B-20-burdened housing sector shows signs of renewed life

Real estate, brokerages, and construction enjoyed robust gains in January

B-20-burdened housing sector shows signs of renewed life

Amid a recovering economy, the housing sector exhibited signs of resurgence after four straight months of decline.

In January, Canadian GDP saw its best gains in eight months, growing by 0.3% from December and outpacing an earlier prediction of 0.1% among economists surveyed by Bloomberg. On an annual basis, GDP expanded by 1.6%.

“Overall, a better than expected start to Q1 after a near zero growth rate in Q4, and reason enough for the Bank of Canada to hang on to its hopes that the growth stall late last year will prove temporary,” CIBC Capital Markets  chief economist Avery Shenfeld wrote in an investor note, as quoted by BNN Bloomberg.

Statistics Canada said that January registered increases for 18 of 20 industrial sectors surveyed.

Real estate and brokerages blazed upward with 4.1% growth, although February might see some reversal of the trend, StatsCan stated.

Builders enjoyed a 1.9% performance increase in January, propelled by 3.1% growth in residential activity. This is the first gain that the construction sector had in eight months, as well as the largest in nearly 6 years.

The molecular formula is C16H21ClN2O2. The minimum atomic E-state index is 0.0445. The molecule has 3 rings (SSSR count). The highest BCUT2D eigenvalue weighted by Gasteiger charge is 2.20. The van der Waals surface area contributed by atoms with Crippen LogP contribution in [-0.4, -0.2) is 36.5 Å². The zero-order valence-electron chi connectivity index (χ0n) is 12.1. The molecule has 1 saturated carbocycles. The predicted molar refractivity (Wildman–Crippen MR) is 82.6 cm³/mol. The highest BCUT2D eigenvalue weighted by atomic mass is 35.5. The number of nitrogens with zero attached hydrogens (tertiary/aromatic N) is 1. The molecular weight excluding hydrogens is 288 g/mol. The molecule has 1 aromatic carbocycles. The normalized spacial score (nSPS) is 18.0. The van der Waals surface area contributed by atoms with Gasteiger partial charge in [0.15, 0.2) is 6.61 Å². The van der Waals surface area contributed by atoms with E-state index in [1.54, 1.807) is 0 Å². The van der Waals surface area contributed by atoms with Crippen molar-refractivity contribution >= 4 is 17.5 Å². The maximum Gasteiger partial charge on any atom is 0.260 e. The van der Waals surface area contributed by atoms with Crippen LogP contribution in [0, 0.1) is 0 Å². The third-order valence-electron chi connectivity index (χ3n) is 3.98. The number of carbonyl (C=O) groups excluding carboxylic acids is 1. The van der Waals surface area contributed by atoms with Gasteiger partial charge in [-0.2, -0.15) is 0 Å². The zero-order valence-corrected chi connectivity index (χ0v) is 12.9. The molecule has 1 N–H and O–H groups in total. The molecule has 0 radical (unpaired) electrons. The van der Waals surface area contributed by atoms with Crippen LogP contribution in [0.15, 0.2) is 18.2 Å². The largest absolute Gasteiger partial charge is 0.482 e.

In late March, Finance Minister Bill Morneau allayed fears that Canada is running headlong towards a recession – or worse, is already in one. This, after various observers warned that recent declines in housing-related activity will be harmful for the national economy in the long run.

“They would be incorrect,” Morneau said the morning after the release of the latest federal budget, as quoted by the Financial Post. “That would be technically wrong and certainly not in line with our expectations.”

Gluskin Sheff chief economist David Rosenberg earlier cautioned that “if we’re not in a recession yet, we’re just basically one notch away,” while Fidelity Investments portfolio manager and former BoC advisor David Wolf argued that Canada might be already knee-deep in one based on tepid Q4 2018 numbers.